Recreating the Multi-Coloured Verve and Glamour of Medieval Manuscripts

Centre Piece - June 1991

Guests at Yarnton Manor recently heard about a distinguished project in the world of books that owes much to the Oxford Centre and which is attracting increasing notice.

The lecturer, Michael Falter, affirmed that there is perhaps no publishing house today that treasures the ancient craft-skills needed to recreate the multi-coloured verve and glamour of medieval manuscripts than the family-run firm set up by him and his wife, Linda.

From a specially designed garden studio at their London home, they supply an international clientele of art-lovers, connoisseurs, great libraries and scholars, with limited editions of facsimiles of unique Hebrew handwritten books, the originals of which are stored out of reach of the public and subject to restricted access.

A Tribute to the Centre

Michael Falter's lecture was a tribute to the role of the Oxford Centre in founding "Facsimile Editions" about a decade ago. He described how the President, Dr David Patterson, first pointed out to him that one of the most stunning of medieval Hebrew Bibles, the Kennicott Bible, is in the holdings of the Bodleian Library, and he introduced the Falters to the then Senior Assistant, Ron May. (Mr May is a member of the Centre's Library Committee.)

Dr Patterson and Mr May had immediately responded to the Falter's dream of making this manuscript, packed with illuminations and encased in an unusual box-binding that protects it all around, available to a wider audience than ever before. The fragility of the original makes it necessary to restrict access, and to preserve it in a highly controlled environment. In practice it can never be touched or handled by a member of the public. If one could only reproduce it with sufficient fidelity, the Falters argued, then practically anyone could experience the sensations of handling medieval manuscripts and share in a world of books printed with the personalities of their ancient makers, and marked by centuries of vicissitudes since many were snatched from destruction.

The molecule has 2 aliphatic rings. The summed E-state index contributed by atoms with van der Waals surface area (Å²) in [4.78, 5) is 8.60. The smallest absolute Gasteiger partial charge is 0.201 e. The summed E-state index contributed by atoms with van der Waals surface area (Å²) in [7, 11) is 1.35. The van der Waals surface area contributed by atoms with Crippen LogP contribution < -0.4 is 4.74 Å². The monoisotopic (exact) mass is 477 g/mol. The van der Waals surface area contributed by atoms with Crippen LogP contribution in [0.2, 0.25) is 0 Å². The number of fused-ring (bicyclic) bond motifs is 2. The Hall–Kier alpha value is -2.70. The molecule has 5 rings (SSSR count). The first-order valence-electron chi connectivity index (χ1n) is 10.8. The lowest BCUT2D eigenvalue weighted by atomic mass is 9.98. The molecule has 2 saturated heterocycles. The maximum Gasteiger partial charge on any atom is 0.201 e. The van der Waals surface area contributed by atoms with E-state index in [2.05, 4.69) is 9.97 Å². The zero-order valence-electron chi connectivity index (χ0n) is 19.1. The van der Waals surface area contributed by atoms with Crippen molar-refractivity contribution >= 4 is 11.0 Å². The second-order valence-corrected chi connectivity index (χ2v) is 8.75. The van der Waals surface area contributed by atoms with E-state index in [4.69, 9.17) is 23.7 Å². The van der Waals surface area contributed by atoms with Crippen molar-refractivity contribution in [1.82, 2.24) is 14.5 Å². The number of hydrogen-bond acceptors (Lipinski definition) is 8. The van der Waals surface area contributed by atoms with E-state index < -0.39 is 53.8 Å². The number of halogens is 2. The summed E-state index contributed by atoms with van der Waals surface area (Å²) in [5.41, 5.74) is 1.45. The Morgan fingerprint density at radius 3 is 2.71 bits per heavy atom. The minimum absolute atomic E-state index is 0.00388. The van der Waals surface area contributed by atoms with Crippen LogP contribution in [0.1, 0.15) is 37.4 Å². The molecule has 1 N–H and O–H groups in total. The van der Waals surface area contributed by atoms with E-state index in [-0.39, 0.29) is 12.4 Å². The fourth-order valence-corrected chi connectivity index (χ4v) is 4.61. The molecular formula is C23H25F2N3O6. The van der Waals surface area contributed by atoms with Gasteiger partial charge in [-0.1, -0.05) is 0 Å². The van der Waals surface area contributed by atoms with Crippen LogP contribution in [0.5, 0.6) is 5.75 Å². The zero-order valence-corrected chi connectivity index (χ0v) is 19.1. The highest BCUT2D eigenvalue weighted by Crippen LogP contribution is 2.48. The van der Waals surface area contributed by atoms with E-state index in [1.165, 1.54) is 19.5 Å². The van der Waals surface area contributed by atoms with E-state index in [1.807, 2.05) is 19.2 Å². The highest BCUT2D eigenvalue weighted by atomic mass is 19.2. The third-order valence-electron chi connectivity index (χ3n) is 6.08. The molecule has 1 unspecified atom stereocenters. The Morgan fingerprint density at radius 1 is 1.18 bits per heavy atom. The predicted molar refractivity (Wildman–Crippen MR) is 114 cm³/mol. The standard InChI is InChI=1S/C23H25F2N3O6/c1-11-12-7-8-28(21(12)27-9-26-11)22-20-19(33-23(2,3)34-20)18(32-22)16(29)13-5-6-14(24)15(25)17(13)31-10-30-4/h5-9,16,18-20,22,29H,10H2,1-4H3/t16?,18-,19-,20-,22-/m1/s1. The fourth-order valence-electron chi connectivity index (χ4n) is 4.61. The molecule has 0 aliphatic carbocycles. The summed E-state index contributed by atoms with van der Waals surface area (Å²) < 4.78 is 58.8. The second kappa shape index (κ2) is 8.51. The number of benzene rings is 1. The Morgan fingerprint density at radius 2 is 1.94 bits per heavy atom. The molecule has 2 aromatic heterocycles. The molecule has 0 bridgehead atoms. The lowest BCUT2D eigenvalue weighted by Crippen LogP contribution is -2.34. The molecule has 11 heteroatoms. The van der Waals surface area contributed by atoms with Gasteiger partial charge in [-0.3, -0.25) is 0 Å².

What the Falters could not have predicted when they began, was the difficulty of matching new materials to ancient ones, just how little was known about reproducing manuscripts to a high quality, and how long it would take them to develop the necessary techniques. In ten years they have completed just two projects: the first is the Kennicott Bible, and the second, an Italian masterpiece, the Rothschild Miscellany, one of the finest manuscripts in the collections of the Israel Museum, Jerusalem. They are currently at work on a treasure of the British Library in London – the Barcelona Haggadah, which will shortly be available for the discerning (and the wealthy!) to use at their Passover-eve Seders, as was originally intended.

Printing has been in Michael's family for generations. His grandfather sold printer's type in Prague, and his father qualified at the School of Printing in Vienna, before fleeing to Britain just before War broke out, to set up a business in repairing and renovating the massive presses of those days.